Almost always a bad idea, at least in the B2B world: Holding a naming contest with staff for a new product or brand. It’s surprising how often we still encounter this impulse. (Just last week we did so again, which is what prompted me to write this.) It’s born of well-intentioned but ill-considered supposition that such an activity will foster team goodwill—in addition to yielding a name. Two benefits for the price of one!
Except, not. First, contestants’ responses are highly unlikely to clear the strategic, creative and trademark thresholds a new name must hurdle. Start with the simple fact that so much of the so-called naming estate is already claimed by others. In many categories, the obvious candidates—the ones that pop up top of mind—are already owned. So, unless your contestants are inspired to go deeper, they’re unlikely to get past Naming Hurdle Number One.
What to do, then? Settle for the least worst submission from the naming contest, even if it hobbles the business or the brand? Or tell everyone, ‘Hey, thanks, but nothing you-all submitted was good enough so we’re going to farm out this process?’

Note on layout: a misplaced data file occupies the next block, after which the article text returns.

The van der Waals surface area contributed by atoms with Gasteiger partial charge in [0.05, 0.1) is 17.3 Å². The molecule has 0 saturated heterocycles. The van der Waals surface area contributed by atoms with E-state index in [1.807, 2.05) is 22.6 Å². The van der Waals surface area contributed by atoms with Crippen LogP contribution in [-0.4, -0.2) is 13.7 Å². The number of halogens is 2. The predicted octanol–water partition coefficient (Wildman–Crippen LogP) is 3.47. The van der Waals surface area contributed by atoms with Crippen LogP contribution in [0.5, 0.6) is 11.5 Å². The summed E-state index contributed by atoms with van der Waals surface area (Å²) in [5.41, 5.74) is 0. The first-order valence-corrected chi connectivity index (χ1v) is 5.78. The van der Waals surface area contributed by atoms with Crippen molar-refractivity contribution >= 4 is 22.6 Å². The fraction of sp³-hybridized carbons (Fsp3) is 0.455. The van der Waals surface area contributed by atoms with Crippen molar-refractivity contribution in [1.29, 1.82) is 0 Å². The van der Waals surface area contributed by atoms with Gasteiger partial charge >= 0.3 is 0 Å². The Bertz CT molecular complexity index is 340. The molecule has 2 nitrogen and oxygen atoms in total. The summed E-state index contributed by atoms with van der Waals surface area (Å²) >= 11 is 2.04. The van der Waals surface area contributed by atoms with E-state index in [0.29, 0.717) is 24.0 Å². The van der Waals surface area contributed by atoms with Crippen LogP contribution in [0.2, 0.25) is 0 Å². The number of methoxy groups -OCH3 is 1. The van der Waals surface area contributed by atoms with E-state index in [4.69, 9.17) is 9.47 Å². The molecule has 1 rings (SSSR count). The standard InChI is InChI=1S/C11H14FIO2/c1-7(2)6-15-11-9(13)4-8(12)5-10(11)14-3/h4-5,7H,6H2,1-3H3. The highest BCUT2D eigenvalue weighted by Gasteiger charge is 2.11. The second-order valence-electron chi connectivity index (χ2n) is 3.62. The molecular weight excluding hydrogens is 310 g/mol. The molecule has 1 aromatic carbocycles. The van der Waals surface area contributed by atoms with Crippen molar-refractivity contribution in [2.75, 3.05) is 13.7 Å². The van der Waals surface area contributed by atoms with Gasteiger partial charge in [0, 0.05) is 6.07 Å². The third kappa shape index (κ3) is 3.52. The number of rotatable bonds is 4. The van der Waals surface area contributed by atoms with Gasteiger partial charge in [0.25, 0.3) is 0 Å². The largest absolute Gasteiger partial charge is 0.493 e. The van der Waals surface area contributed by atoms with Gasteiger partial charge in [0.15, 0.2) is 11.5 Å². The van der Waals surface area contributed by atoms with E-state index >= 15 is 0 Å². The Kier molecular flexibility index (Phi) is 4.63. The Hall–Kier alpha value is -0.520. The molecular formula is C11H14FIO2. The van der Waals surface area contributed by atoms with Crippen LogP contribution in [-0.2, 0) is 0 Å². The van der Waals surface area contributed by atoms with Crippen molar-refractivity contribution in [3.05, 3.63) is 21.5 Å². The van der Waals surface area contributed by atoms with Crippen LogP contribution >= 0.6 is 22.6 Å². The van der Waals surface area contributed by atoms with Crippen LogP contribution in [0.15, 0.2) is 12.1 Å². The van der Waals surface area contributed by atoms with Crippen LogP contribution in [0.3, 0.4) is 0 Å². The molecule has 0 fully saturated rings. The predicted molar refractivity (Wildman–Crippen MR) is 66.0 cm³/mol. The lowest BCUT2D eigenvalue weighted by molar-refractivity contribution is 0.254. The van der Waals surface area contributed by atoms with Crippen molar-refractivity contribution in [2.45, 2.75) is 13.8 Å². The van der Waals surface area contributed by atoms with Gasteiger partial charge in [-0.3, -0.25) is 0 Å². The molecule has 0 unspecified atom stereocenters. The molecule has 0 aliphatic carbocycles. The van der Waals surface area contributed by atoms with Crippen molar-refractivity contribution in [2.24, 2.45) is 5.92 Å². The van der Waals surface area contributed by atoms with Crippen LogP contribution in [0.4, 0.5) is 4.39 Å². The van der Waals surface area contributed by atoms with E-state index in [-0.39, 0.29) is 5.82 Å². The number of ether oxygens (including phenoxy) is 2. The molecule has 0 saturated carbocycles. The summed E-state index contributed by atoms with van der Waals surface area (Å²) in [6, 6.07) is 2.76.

So much for goodwill.
By all means, engage staff—and foster the goodwill and buy-in you’re after. But do so in a way that manages expectations, fits within a rigorous process, and increases the likelihood of a good outcome.
First, solicit input not as to what a good name might be but as to the key ideas or qualities a good name might express. This can might lead to truly useful guidance or creative inspiration. Chances are, at least a few useful insights will surface.
Second, ask staff to rank finalists in order of preference—maybe with an option to briefly explain the thinking behind their top pick. (This assumes the naming team can arrive at multiple finalist name candidates that are all acceptable.) Of course, in addition to the name candidates themselves, the naming team can also supply staff with a summary of team’s rationale behind each candidate. A more considered and bounded effort such as this can do a good job of engaging and building goodwill with minimal risk of a misfire. It can also help solve the persistent “last-mile problem” of naming: gaining the necessary confidence, intelligence, or buy-in to go ahead and pull the trigger.